A Review of Steven Shavell's Foundations of Economic Analysis of Law
Steven Shavell's Foundations of Economic Analysis of Law (Harvard University Press, 2004) is a major theoretical contribution to "law and economics," the applied field of economics that studies the economic properties and consequences of legal doctrines and institutions. It is a field of immense practical importance, but unfamiliar to many economists--a situation that Shavell's book bids fair to rectify. This review essay situates Shavell's book in the history of economic scholarship about law and uses the book as a springboard for speculation about new directions in that scholarship.
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Volume (Year): 44 (2006)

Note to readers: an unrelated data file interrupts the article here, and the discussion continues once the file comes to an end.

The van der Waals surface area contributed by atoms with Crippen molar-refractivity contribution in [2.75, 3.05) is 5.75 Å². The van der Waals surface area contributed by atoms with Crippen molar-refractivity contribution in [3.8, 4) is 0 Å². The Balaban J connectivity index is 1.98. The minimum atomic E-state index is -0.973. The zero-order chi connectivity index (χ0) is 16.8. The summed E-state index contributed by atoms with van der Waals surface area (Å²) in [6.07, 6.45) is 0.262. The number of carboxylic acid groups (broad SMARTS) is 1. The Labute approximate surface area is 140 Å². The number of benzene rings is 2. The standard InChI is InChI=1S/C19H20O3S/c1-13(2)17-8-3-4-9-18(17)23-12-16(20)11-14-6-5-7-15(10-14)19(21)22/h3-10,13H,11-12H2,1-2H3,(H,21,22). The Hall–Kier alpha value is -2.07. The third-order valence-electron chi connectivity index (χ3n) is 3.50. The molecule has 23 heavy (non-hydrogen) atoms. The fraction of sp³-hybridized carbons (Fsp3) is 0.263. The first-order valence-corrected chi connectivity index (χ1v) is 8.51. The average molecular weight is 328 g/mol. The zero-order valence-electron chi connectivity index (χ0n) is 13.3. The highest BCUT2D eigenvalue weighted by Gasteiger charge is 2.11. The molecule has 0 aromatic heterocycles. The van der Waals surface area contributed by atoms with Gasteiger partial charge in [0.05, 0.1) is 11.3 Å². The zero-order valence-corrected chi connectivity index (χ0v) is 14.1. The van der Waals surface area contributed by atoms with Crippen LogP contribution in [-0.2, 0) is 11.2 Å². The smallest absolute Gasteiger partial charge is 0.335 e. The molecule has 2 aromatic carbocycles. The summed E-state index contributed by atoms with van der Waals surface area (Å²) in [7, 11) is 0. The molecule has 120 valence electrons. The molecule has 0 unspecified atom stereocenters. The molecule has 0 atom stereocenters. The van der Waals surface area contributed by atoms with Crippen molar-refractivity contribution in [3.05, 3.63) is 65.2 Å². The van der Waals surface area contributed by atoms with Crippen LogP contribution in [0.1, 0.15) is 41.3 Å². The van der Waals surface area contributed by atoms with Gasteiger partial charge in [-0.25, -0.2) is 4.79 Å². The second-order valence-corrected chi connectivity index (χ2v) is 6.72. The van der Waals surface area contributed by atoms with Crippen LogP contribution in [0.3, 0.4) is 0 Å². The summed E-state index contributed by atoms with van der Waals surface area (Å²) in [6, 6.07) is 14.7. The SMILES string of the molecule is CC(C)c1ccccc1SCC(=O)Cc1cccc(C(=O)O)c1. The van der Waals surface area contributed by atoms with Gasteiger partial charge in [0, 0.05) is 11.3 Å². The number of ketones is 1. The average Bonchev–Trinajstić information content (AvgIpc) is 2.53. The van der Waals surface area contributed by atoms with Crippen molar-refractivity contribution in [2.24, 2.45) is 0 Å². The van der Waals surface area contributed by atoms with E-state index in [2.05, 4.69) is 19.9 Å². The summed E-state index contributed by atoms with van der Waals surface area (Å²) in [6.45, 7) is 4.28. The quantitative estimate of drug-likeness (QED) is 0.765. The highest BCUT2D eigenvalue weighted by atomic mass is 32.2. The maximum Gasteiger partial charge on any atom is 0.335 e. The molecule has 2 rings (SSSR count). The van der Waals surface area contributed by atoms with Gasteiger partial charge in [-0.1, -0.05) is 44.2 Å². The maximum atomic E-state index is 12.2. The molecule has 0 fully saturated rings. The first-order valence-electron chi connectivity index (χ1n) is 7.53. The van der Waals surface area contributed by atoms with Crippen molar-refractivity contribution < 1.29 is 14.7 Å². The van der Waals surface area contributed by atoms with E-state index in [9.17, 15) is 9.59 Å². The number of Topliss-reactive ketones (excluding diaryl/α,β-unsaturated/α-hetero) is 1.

Issue (Month): 2 (June)
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Please report citation or reference errors to , or , if you are the registered author of the cited work, log in to your RePEc Author Service profile, click on "citations" and make appropriate adjustments.:
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in: Essays in the Economics of Crime and Punishment, pages 1-54
National Bureau of Economic Research, Inc.
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- Daniel Berkowitz, 2005. "American Civil Law Origins: Implications for State Constitutions," American Law and Economics Review, Oxford University Press, vol. 7(1), pages 62-84.
- Gary S. Becker & William M. Landes, 1974. "Essays in the Economics of Crime and Punishment," NBER Books, National Bureau of Economic Research, Inc, number beck74-1, July.
- Hart, Oliver, 1995. "Firms, Contracts, and Financial Structure," OUP Catalogue, Oxford University Press, number 9780198288817.
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